May 28, 2018
28 May 2018


Vertigo can be among the most disabling conditions clients present with at my office. Frequent sufferers often can’t even work. With vertigo, it often feels like the world is spinning or swaying around you. Dizziness, nausea, vomiting, sweating and difficulty walking are all common symptoms. It effects quality of life just as much or more than many very painful conditions. So why does it happen? Vertigo has multiple potential causes. Let’s review some of the different causes and what can be done about them.

– Ménière’s disease: Thought to be caused by excess fluid in the inner ear, Ménière’s often presents with frequent, sudden and severe bouts of vertigo in combination with ringing in the ears (tinnitus), a feeling of fullness in the ear, nausea, vomiting, imbalance and hearing loss. Surgery is often indicated for Ménière’s

Vertigo- The Body Mechanic

– Labyrinthitis: Caused by inflammation of the vestibular nerves, labyrinthitis causes similar symptoms to Ménière’s, with vertigo, dizziness, nausea and hearing loss. This is commonly treated with medication.

– Migraines: Vertigo is one of the more common and severe symptoms of migraines. Treatment varies depending on the primary cause. For more information on migraines, click here to read an article I wrote on the subject.

– Benign Paroxysmal Positional Vertigo (BPPV): This is among the most common causes of vertigo and often the simplest to treat. BPPV occurs when loose calcium carbonate debris has broken off and enters a semicircular canal thereby creating the sensation of motion. Treatment is aimed at getting the loose debris out of the semicircular canals. This can be done through a series of head movements known as the Epley maneuver. Before one does the Epley, a pre-test known as the Dix-Hallpike is performed to determine a) IF one has BPPV and b) Which side they have it on.

The following sequence of positions describes the Epley maneuver. You’ll want another person with you to help:

  1. You begin in an upright sitting posture, with the legs fully extended and the head rotated 45 degrees towards the side in the same direction that gives a positive Dix–Hallpike test.
  2. Quickly lower into a supine (face up) position with the head held approximately in a 30-degree neck extension with the head still rotated to the side.
  3. Your helper will notice nystagmus with the eyes. That’s a “jittering” motion of the eyes.
  4. Remain here for approximately 1–2 minutes.
  5. Rotate your head 90 degrees in the opposite direction so that the opposite ear faces the floor, while maintaining 30 degrees of neck extension.
  6. Remain here for approximately 1–2 minutes.
  7. Keeping your head and neck in a fixed position relative to the body, roll onto your shoulder, rotating your head another 90 degrees in the direction you’re facing. Now you should be looking downwards at a 45-degree angle.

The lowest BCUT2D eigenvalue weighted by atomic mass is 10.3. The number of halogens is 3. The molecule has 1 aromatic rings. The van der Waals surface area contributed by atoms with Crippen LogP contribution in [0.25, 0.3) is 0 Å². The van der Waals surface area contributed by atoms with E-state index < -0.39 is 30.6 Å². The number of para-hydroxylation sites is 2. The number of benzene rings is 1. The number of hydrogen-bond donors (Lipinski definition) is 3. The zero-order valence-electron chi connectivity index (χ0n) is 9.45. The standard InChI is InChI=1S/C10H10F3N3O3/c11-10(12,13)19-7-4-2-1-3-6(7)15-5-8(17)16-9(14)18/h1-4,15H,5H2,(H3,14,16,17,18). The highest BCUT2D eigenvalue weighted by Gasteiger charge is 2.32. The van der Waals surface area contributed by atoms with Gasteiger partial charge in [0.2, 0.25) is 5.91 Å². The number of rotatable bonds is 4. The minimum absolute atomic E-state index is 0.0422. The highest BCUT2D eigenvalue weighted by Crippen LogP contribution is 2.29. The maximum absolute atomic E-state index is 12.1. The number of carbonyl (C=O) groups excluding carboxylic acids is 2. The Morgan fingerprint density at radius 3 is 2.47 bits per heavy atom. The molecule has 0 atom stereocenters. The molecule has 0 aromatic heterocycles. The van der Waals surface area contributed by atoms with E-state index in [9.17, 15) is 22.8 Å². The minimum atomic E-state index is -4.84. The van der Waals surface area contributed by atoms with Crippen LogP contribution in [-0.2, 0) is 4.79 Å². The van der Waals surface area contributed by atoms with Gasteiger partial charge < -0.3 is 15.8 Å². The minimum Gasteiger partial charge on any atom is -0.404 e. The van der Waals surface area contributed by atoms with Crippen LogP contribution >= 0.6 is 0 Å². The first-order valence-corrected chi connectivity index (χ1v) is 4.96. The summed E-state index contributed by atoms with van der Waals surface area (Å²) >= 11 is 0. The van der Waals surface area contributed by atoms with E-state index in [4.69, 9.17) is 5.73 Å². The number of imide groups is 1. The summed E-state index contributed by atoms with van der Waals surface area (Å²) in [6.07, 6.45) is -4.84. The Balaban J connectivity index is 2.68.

8. Your helper will again notice nystagmus. Remain here for approximately 1–2 minutes.
  9. Finally, have your helper help you up to a sitting position, while maintaining the 45-degree rotation of the head.
  10. Remain here for 30 seconds.

The entire procedure may be repeated two more times, for a total of three times. During every step of the procedure, you may experience some dizziness, and that’s totally normal.

– Other causes: There are plenty of other causes of vertigo, such as stroke and blockage of the eustachian tubes. Blocked eustachian tubes are usually easy to address with cranial work. Other easily treated causes include temporal bone dysfunction, imbalance of the extraocular muscles of the eyes, and overstimulated crude touch receptors around the head and face.

In most causes, vertigo is transient or at least caused by something relatively minor. If the Epley maneuver doesn’t do the trick for you, feel free to set up a consultation or come in for an appointment.

3 replies
  1. Tiffany Ehrmantraut says:

    I actually recently contacted you regarding vertigo for which I ended up suffering from BPPV that lasted 7 full weeks. It was extremely debilitating and super frustrating. I was able to diagnose myself using the Dix-Hallpike test you mentioned above, however, the Epley maneuver was proving to not be effective. After continued research (thank you Youtube), I found that I was suffering from the Horizontal Canal BPPV and not the Posterior Canal BPPV, for which the Epley is used to treat. For Horizontal Canal BPPV the Gufoni method was suggested and thankfully successful, although it still took many weeks for my vertigo to go away completely as the calcium carbonate debris kept getting loose and I would have to do the method almost daily. FINALLY, the debris lodged themselves back to their correct position and I’ve been vertigo free for almost a week, but oh man, was it a loooooong 7 weeks :(

  2. Hazel Owens says:

    That’s interesting that BPPV is the most common causes of vertigo and that it’s loose calcium carbonate debris that is in a semicircular canal that creates the sense of motion. My mom has been getting dizzy spells lately so I’m trying to figure out what may be the cause. We’ll have to take her in to see if she has BPPV so she can start treatment to get rid of the debris if that’s what’s causing the dizziness.

  3. vertigo chair says:

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